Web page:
Singer and TV presenter Jamelia has told Sky News white people must put in the work to help dismantle systemic racism, saying black people “have metaphorical knees on their necks every single day”.
Speaking with brutal honesty about racism and protests following the death of George Floyd in the US, the star told presenter Kay Burley: “I’m not interested in hashtags and black squares, I’m interested whether or not [people] are going to back this up” with action.
“Are you going to call this out? Are you going to make a conscious effort to not let this be a trend, to not let our lives become hashtags, to look after my children and my brothers and sisters?
“I am not focused on who’s protesting, I’m focused on who’s doing the work. Are you going to actually continue this work? It’s not about a hashtag. It’s not about a black square. It’s about dismantling systemic racism from the inside and black people can’t do it alone. We need white people to do that.”
She continued: “If you’re listening to this and I’m making you feel uncomfortable, then I’m talking to you.”
Protests have taken place not just in America but across the world following Mr Floyd’s death, with millions of social media users also taking part in the #BlackoutTuesday movement online, filling Instagram and Twitter pages with black squares.
Mr Floyd, who was African-American, died in Minneapolis after police officer Derek Chauvin was seen kneeling on his neck for several minutes, during an arrest for allegedly using a fake $20 note.
Chauvin has been charged with second-degree murder, upgraded from third-degree murder and second-degree manslaughter, and three other officers have now also been charged with aiding and abetting second-degree murder.
Speaking about the protests, Jamelia said: “I believe that systemic racism has been perpetuated in the fabric of British society for generations. And black people have been protesting like this with their lives.
“In a way, I’m kind of like, yes, it’s great to protest, but does it make any concrete difference? I believe that it’s about much more than seeing the protests and highlighting the protests because it’s now becoming and feeling as if it’s a trend that people are jumping on.
“But are we actually doing the real work to dismantle systemic racism? I’m not so sure, because if we were, we wouldn’t be here again.
“This isn’t the first time that we have collectively come together and protested the loss of black lives at the hands of police brutality, or any other brutality that we suffer as black people.”
Jamelia said the onus must not just be put on black people to help white people “make an effort to learn, to understand”.
She continued: “Systemic racism is the normalisation and the legitimisation of racism and it routinely benefits white people and chronically disadvantages black people. So when we understand that, it’s very clear on who needs to do the work.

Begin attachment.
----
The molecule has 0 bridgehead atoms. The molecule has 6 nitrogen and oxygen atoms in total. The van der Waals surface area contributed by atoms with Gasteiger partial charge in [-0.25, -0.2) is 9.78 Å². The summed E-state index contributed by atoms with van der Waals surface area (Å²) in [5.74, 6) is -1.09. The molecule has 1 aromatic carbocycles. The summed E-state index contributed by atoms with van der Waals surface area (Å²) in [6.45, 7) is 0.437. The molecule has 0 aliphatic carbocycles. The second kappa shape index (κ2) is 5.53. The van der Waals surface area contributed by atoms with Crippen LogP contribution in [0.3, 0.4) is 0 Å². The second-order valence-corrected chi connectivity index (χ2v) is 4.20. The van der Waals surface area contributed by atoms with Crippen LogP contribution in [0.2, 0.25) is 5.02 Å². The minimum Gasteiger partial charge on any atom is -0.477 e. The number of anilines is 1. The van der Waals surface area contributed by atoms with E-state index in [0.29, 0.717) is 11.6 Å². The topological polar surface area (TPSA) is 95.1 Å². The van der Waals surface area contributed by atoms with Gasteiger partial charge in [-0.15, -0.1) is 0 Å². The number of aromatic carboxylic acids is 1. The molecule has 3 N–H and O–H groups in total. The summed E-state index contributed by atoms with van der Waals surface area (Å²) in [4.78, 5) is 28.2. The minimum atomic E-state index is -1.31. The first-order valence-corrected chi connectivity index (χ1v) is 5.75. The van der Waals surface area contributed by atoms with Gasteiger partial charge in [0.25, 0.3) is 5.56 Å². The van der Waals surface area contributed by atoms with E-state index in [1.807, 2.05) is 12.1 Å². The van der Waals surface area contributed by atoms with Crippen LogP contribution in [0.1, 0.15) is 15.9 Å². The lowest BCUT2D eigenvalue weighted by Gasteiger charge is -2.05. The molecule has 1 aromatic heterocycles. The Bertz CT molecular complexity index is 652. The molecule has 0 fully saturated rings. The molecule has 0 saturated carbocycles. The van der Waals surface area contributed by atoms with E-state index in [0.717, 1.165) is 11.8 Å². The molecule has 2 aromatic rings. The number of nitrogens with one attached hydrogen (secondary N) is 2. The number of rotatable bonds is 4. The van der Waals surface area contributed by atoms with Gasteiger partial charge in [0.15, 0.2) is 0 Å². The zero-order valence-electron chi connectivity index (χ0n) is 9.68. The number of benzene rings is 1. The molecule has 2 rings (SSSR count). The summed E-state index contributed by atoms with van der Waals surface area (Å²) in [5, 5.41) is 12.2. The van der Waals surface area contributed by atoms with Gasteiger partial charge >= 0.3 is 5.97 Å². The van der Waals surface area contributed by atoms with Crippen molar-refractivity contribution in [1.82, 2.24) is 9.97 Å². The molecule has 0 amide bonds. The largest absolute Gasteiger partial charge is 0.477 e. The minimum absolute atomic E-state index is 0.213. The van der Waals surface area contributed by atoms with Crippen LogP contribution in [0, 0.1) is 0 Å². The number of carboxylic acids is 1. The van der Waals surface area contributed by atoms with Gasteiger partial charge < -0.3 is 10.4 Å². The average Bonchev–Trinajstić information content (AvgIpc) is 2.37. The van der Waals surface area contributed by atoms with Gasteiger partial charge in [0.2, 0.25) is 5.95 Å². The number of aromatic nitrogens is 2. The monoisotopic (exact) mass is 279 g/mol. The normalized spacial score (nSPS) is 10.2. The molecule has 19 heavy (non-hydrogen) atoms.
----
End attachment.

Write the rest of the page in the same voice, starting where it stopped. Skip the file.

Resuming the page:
“In this conversation, I implore white people to do the work. Please do the work, because you are essential to dismantling systemic racism.”
Speaking about Mr Floyd’s death being described as “a tipping point” for many, she said: “It may be the tipping point for you, it may be the tipping point for white people.
“Maybe because we’re on lockdown and you’ve had access and you cannot get away from the fact that this man had a knee on his neck.
“But [black] people have been… disadvantaged and have metaphorical knees on their necks every single day, from the education system, the healthcare system, housing, wealth, jobs, criminal justice, the adultification of our children – they are all knees on our necks and we pay with our lives.
“I think is important for anyone listening to this to understand what that means. Understand what systemic racism actually is. Once you understand, you cannot possibly continue on. You cannot possibly continue to blindly benefit from systemic racism.
“You can’t accept that privilege. You can’t accept that privilege whilst acknowledging what’s happening to black people. If you’re not racist. If you are racist, then I guess you can.”
Jamelia said she had “no thoughts whatsoever” on how President Donald Trump is handling protests in the US and is not interested in Prime Minister Boris Johnson either.
“I don’t want to say anything to the prime minister, I want to say everything to the people,” she said. “I want to speak to people, because we are the ones who are important. We are the ones who can actually bring about change.
“These protests that so many people are being in solidarity with and joining, it’s just yet another protest. We black people, we protest every single day, every single day there is a fight to be had.
“If you really want to call yourself an ally, join us in the fight. Be as vocal as we are because we are protesting not just when someone collectively says, okay, on this day, this time, meet us here.
“We’re protesting. I’m going to protest tomorrow and I’ll be protesting next week. And I’ll be protesting the month after that.
“And when all of this dies down, I’m still going to be protesting.